The First Year of the Immediate Preparation for the Great Jubilee Year 2000, the Year of Jesus

Author: Deacon John Taylor

The first year of the immediate preparation for the Great Jubilee Year 2000, the year of Jesus

Jesus came for many reasons, but one of the main ones was to teach us how to live, how the Father wants us to relate to Him and how we are to relate to each other. Scripture often shows people addressing Jesus as "Rabbi", which means teacher. He used what was a normal method of teaching in ancient times and it's still effective today. He told stories with a moral. We call them parables. I think most people recognize that our Lord probably didn't have specific people in mind when He spoke of a farmer sowing seed, of a father welcoming back a son who had been a prodigal. The reason for the story was to make a point about how we are to act if we're to be children of God. I highly recommend you read and ponder all of them, but for lack of space, let's look at a few that speak to me personally.

The first that comes to mind is the story of the Pharisee and the tax collector (Luke 18:10) who came to the temple to pray. The Pharisee spoke up to God, to give thanks that he wasn't like the rest of humanity, that he was good and holy and he listed some of the good things he had done. Now please recognize that he had actually done what was right, he had been careful not to disobey God's laws and yet there was a problem there. He thought he did it himself, and thought God should be grateful. He was quite proud of himself! The tax collector, who was an agent of pagan Rome, taking money from his people for them (and getting his own cut), was in the eyes of the Jews, a traitor to God's people and thus had rejected Him. Frankly, he was borderline at best, and yet his outcry showed he recognized his sinfulness and could only beg for mercy. Simply put, he humbled himself before God and that made him acceptable to God, while the pride of the Pharisee caused him to be rejected. The lesson is God loves a humble person who recognizes the reality of the who God is and who we are.

The story we call "The good Samaritan" (Luke 10:30) could have been called "who is my neighbor". It shows a person in need, he had been mugged and left naked and beaten by the side of the road. We know the story. A priest and Levite didn't want to get involved and ignored him. Now these were good religious people and they should have stopped, instead it was a Samaritan who had mercy and cared for the man. That's quite a lesson to ponder. Jesus shows a person who was essentially a heretic, doing what God wants, while the "good people" didn't. It kind of makes you wonder how God looks at some of the people we often think of as out on the fringe, and how we devout people measure up in His eyes. It's a bit uncomfortable to think about it.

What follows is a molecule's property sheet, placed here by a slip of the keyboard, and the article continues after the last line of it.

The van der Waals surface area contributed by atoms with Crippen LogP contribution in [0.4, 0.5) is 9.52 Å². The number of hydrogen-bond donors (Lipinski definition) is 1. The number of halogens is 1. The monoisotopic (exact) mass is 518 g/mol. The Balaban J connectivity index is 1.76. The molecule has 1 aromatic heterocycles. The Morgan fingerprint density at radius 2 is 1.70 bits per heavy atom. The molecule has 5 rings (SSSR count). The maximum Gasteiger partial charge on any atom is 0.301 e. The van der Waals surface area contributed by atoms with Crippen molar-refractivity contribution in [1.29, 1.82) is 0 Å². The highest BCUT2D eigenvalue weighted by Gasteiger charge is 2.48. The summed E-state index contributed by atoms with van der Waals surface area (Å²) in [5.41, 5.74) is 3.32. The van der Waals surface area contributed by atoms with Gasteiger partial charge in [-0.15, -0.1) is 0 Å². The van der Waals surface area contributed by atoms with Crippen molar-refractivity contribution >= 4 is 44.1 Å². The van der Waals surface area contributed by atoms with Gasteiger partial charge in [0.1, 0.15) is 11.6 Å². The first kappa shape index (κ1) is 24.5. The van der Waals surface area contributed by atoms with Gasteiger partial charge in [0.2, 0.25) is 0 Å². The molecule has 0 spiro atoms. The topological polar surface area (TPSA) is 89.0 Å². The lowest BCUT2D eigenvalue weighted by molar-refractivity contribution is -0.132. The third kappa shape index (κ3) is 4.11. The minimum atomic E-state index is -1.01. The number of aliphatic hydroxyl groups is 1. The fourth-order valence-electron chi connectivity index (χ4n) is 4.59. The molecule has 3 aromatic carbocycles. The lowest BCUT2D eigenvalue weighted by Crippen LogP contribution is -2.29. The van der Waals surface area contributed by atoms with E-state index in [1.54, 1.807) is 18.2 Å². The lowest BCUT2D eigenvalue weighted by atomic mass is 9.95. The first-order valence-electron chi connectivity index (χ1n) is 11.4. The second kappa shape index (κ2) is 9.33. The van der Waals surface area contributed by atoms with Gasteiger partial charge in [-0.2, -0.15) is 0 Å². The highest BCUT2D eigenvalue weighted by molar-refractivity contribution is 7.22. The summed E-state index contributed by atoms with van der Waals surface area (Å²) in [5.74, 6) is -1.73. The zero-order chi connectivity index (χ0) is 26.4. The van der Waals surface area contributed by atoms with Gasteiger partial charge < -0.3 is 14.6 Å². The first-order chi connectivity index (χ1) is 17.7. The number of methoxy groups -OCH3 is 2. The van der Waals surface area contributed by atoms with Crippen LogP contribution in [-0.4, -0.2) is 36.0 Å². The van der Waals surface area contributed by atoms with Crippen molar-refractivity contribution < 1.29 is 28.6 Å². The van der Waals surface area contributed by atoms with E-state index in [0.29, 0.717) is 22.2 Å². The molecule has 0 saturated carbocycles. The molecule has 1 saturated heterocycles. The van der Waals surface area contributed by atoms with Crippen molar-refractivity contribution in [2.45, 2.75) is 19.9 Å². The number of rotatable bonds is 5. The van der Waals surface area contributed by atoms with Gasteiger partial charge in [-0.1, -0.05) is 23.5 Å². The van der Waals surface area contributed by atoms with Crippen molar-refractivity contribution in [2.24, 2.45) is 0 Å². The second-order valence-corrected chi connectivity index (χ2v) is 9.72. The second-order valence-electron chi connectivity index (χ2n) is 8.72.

Our age really needs to think about the parable about the rich man who had a good harvest and thought, "wow, I've got it made, my mutual funds have done great, my 401k is awesome, now I can retire to my condominium and sit back and just enjoy life." God says to him, "You fool! This very night you life shall be required of you." Opps! The lesson is that first of all we'd best be concerned to store up treasure with God. The rest can be awfully temporary and it needs to be looked at from the standpoint of eternity. Take time to consider what will be important when you come before God.

Personally I like the gospel of Luke, I can relate to the way he writes. So often there's an emphasis on the mercy of God, on the goodness of God and I wonder sometimes if he had to deal with pompous people because of some of the parables. Please find one of the gospels that particularly talks to you and read it, either by yourself, or with a discussion group in your parish. Pick out a parable and mull it over, let God lead you to insights that apply to you. There's so much there, you'll never come to the end of it so take your time. It took our group four months to read Luke and now we've started reading Acts, which is sort of "Luke, part two." Ask Jesus to teach you the way you're meant to live, look at the way you've lived in the past and move on with Him. It's an exciting time ahead, after all it's God's world and He's in control of what's to come. All He asks is that we walk with Him. It's a lot less lonely and scary that way.

January 31, 1997

The eighth in a series of articles on the Jubilee Year 2000 for the parish bulletin

Deacon John Taylor, St. Mary of the Mission Parish, Opelika, Alabama

(c) copyright 1997, John E. Taylor

Note: Anyone is welcome to reprint this article as long as it is not for profit.